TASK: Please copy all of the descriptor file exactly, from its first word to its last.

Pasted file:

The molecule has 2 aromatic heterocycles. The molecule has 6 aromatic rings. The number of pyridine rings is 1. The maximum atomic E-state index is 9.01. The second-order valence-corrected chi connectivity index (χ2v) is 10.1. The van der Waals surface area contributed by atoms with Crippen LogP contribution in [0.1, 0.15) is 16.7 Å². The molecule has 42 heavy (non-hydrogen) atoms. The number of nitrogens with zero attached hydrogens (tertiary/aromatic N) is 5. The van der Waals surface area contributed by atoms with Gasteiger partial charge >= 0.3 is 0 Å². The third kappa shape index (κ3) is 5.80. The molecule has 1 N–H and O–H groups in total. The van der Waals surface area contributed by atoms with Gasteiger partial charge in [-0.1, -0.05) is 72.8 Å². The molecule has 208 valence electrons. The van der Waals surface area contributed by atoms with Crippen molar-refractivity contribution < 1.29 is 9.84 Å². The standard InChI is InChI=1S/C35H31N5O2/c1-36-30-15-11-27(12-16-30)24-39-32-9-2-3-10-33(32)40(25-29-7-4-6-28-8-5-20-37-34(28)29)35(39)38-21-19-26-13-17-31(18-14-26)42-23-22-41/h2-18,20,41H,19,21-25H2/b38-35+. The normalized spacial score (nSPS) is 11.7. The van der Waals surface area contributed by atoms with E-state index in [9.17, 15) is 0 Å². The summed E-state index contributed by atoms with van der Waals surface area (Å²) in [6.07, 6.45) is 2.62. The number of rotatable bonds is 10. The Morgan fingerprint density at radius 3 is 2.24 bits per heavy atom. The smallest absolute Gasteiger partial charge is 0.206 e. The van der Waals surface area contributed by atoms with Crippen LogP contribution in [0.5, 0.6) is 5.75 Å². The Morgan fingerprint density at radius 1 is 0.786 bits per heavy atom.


The molecule has 2 aromatic heterocycles. The molecule has 6 aromatic rings. The number of pyridine rings is 1. The maximum atomic E-state index is 9.01. The second-order valence-corrected chi connectivity index (χ2v) is 10.1. The van der Waals surface area contributed by atoms with Crippen LogP contribution in [0.1, 0.15) is 16.7 Å². The molecule has 42 heavy (non-hydrogen) atoms. The number of nitrogens with zero attached hydrogens (tertiary/aromatic N) is 5. The van der Waals surface area contributed by atoms with Gasteiger partial charge >= 0.3 is 0 Å². The third kappa shape index (κ3) is 5.80. The molecule has 1 N–H and O–H groups in total. The van der Waals surface area contributed by atoms with Gasteiger partial charge in [-0.1, -0.05) is 72.8 Å². The molecule has 208 valence electrons. The van der Waals surface area contributed by atoms with Crippen molar-refractivity contribution < 1.29 is 9.84 Å². The standard InChI is InChI=1S/C35H31N5O2/c1-36-30-15-11-27(12-16-30)24-39-32-9-2-3-10-33(32)40(25-29-7-4-6-28-8-5-20-37-34(28)29)35(39)38-21-19-26-13-17-31(18-14-26)42-23-22-41/h2-18,20,41H,19,21-25H2/b38-35+. The normalized spacial score (nSPS) is 11.7. The van der Waals surface area contributed by atoms with E-state index in [9.17, 15) is 0 Å². The summed E-state index contributed by atoms with van der Waals surface area (Å²) in [6.07, 6.45) is 2.62. The number of rotatable bonds is 10. The Morgan fingerprint density at radius 3 is 2.24 bits per heavy atom. The smallest absolute Gasteiger partial charge is 0.206 e. The van der Waals surface area contributed by atoms with Crippen LogP contribution in [0.5, 0.6) is 5.75 Å². The Morgan fingerprint density at radius 1 is 0.786 bits per heavy atom.